Sherdog.com’s 2014 Year-End Boxing Awards

By Mike Sloan Jan 9, 2015
Sergey Kovalev took the boxing world by storm. | Photo: HBO Boxing



While it may seem laughable to see these words in print, professional boxing is not dead or even on life support. Though the Sweet Science may only have two legitimate mainstream superstars in Floyd Mayweather Jr. and Manny Pacquiao at the moment, the sport annually produces dozens of superb matchups, spectacular knockouts and, in some cases, unfathomable upsets.

The year that was 2014 was no different. Granted, it might not have been the greatest 12 months boxing has ever witnessed, but one would be hard pressed to find a fan of the sport that could not look back on the last year with fond recollections.

Sherdog.com’s resident boxing experts have voted on the most important year-end awards in the sport. Some may disagree with our panel’s final verdicts, but that is what boxing is all about: violent entertainment surrounded by non-violent debate.

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FIGHTER OF THE YEAR: Sergey Kovalev
Entering 2014, Kovalev was a somewhat unknown figure among casual boxing fans. By the time the bedazzled ball dropped in Times Square to ring in 2015, he was the “Fighter of Year.” “Krusher” had been feasting on decent opposition ever since he turned pro, and last year was expected to be his coming-out party. After torching undefeated contenders Cedric Agnew and Blake Caparello before summer concluded, the time was ripe for him to finally tackle one of the men lurking in the upper echelon of the light heavyweight division. Kovalev locked horns with one of the greatest fighters of the past 50 years in Bernard Hopkins, and though “The Alien” was only a few months shy of turning 50, some insiders predicted the future hall of famer would still be as fresh as ever and able to teach the Russian-American a lesson. Kovalev wound up beating Hopkins worse than anybody ever had previously; he dropped him, rocked him several times and won every single round of their fight. Considering the sheer number of all-time greats Hopkins has faced, and beaten, Kovalev was brilliant in doing what no other mortal has ever done. A March date with Jean Pascal should solidify Kovalev’s position among the world’s top 10 pound-for-pound boxers. HONORABLE MENTIONS: Terence Crawford, Nicholas Walters.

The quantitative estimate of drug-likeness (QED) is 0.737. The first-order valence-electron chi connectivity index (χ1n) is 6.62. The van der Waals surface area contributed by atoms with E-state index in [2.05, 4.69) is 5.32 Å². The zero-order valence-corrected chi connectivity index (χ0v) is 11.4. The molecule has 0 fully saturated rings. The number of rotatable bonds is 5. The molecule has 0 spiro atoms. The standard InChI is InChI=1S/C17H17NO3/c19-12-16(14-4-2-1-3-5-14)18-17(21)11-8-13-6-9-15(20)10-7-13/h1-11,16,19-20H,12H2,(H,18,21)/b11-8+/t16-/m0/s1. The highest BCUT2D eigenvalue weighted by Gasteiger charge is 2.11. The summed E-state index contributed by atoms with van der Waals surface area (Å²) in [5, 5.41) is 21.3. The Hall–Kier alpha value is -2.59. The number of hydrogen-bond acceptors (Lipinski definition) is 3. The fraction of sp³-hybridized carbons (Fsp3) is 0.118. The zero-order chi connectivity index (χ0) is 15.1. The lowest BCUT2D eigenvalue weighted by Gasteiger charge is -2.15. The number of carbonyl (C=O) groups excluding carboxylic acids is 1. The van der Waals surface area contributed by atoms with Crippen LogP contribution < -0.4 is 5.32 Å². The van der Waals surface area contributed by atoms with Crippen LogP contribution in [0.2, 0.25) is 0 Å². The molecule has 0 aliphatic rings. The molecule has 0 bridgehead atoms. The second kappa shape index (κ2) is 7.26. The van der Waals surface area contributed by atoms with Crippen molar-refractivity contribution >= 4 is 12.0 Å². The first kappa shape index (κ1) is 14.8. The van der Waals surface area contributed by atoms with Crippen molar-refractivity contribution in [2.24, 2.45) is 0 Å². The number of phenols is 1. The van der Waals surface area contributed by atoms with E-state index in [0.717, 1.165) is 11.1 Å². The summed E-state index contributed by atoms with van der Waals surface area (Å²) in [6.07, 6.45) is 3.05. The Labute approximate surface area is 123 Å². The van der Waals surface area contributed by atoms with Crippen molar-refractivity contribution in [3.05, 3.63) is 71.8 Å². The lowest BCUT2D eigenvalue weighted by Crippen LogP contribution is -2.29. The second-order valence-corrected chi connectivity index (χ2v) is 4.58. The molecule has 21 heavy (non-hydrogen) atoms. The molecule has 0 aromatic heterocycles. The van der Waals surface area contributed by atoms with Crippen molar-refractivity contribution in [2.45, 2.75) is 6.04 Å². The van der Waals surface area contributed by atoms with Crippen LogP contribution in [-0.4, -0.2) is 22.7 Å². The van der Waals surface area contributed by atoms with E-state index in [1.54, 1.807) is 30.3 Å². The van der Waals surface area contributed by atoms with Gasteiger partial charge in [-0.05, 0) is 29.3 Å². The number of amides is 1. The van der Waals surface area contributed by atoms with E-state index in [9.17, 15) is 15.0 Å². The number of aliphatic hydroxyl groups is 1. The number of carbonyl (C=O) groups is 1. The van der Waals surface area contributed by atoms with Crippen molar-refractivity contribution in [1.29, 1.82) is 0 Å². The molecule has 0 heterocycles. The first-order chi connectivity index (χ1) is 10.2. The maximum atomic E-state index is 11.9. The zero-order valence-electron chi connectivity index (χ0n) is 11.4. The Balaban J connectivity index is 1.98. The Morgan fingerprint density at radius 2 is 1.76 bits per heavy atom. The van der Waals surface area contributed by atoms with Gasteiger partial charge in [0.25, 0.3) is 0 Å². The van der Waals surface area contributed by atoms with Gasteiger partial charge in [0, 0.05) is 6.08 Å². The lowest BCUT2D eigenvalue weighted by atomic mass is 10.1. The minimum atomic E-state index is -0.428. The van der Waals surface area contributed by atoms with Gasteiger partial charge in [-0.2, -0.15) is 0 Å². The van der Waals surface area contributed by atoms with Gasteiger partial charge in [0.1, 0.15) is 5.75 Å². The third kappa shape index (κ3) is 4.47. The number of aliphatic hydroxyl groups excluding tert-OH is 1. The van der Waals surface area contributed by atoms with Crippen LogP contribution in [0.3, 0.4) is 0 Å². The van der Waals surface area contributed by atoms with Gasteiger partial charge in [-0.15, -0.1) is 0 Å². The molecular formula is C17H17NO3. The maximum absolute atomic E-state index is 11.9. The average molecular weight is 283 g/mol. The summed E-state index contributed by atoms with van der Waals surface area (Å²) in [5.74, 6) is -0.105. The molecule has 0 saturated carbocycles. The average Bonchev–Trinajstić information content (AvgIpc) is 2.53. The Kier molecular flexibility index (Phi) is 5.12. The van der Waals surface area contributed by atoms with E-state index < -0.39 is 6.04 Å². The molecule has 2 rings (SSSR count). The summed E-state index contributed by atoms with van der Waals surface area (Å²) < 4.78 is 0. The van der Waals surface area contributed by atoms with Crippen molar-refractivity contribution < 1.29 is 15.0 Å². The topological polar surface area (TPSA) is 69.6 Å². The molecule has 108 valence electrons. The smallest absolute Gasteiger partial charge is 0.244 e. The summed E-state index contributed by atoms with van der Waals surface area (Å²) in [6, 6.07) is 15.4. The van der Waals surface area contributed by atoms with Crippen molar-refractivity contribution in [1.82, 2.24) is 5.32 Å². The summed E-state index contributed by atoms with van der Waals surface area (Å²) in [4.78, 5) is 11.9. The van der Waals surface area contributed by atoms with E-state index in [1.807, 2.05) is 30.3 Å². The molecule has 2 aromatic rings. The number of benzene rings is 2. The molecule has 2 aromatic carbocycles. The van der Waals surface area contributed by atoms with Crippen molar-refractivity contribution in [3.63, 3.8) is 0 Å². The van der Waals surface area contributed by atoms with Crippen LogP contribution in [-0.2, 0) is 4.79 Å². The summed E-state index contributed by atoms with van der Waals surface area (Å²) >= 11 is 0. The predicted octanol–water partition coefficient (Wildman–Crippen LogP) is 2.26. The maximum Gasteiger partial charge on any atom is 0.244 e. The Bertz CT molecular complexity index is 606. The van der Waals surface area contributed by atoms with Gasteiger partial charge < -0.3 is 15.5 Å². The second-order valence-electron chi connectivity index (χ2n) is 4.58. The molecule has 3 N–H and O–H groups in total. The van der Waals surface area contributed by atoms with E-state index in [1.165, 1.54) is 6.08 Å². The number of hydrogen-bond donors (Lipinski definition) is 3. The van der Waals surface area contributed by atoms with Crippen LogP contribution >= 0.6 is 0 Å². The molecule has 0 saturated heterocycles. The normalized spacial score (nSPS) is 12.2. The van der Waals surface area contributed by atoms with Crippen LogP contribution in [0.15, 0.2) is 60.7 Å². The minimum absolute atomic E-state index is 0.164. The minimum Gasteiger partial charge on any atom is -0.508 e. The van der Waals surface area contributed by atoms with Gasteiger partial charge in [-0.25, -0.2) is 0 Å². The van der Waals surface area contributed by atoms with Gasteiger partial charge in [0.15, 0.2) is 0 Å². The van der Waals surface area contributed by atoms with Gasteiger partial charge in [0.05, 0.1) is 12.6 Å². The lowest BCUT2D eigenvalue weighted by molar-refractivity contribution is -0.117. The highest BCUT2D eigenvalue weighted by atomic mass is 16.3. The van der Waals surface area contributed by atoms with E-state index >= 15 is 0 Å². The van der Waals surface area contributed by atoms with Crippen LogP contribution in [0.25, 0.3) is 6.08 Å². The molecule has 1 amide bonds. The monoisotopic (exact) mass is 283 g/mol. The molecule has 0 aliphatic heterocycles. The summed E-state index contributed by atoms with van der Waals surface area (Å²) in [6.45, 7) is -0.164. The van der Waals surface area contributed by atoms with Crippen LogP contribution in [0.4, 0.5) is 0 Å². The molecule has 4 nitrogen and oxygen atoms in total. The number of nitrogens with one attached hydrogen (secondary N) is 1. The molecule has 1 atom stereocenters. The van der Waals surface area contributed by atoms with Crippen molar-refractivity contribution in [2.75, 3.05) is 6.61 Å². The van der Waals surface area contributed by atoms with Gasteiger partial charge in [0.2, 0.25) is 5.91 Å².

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FIGHT OF THE YEAR: Francisco Rodriguez Jr. vs. Katsunari Takayama
On a sweltering August night in Monterrey, Mexico, the oft-ignored strawweight division electrified the boxing world with the best fight of the year. In a rare 105-pound unification bout, local fighter Rodriguez Jr. made the first defense of his WBO title. Across from him was Japan’s Takayama, who was making the third defense of his IBF belt. What transpired were 12 rounds of absolute savagery inside the ring. The two tiny warriors literally stood toe-to-toe, forehead-to-forehead for virtually every minute of every round. They left everything in the ring that night and delivered what was easily the year’s most riveting battle. Rodriguez scored a knockdown in the third frame with a sizzling left hook to the body. Takayama, who was already cut above his left eye, sprang back to his feet and tore into his Mexican counterpart. They each gave as good as they got, never stopped punching and never quit trying to knock off the other guy’s head. There were no further knockdowns in the epic skirmish, but they rocked each other repeatedly. It was unbelievable to watch them endure endless barrages of punches, only to continue to fire away round after round; and it was amazing to watch them leave it all on the table in the championship frames, a testament to how much grit and determination they had inside. In the end, Rodriguez was awarded the unanimous decision, one he deserved and certainly had earned. Since that mesmerizing night, Rodriguez bolted the strawweight division for the flyweight class; Takayama stopped fellow countryman Go Odaira on New Year’s Eve, when he captured the two titles for which he had fought Rodriguez. Hopefully at some point these two tiny giants can get it on again. HONORABLE MENTIONS: Orlando Salido vs. Terdsak Kokietgym, Lucas Matthysse vs. John Molina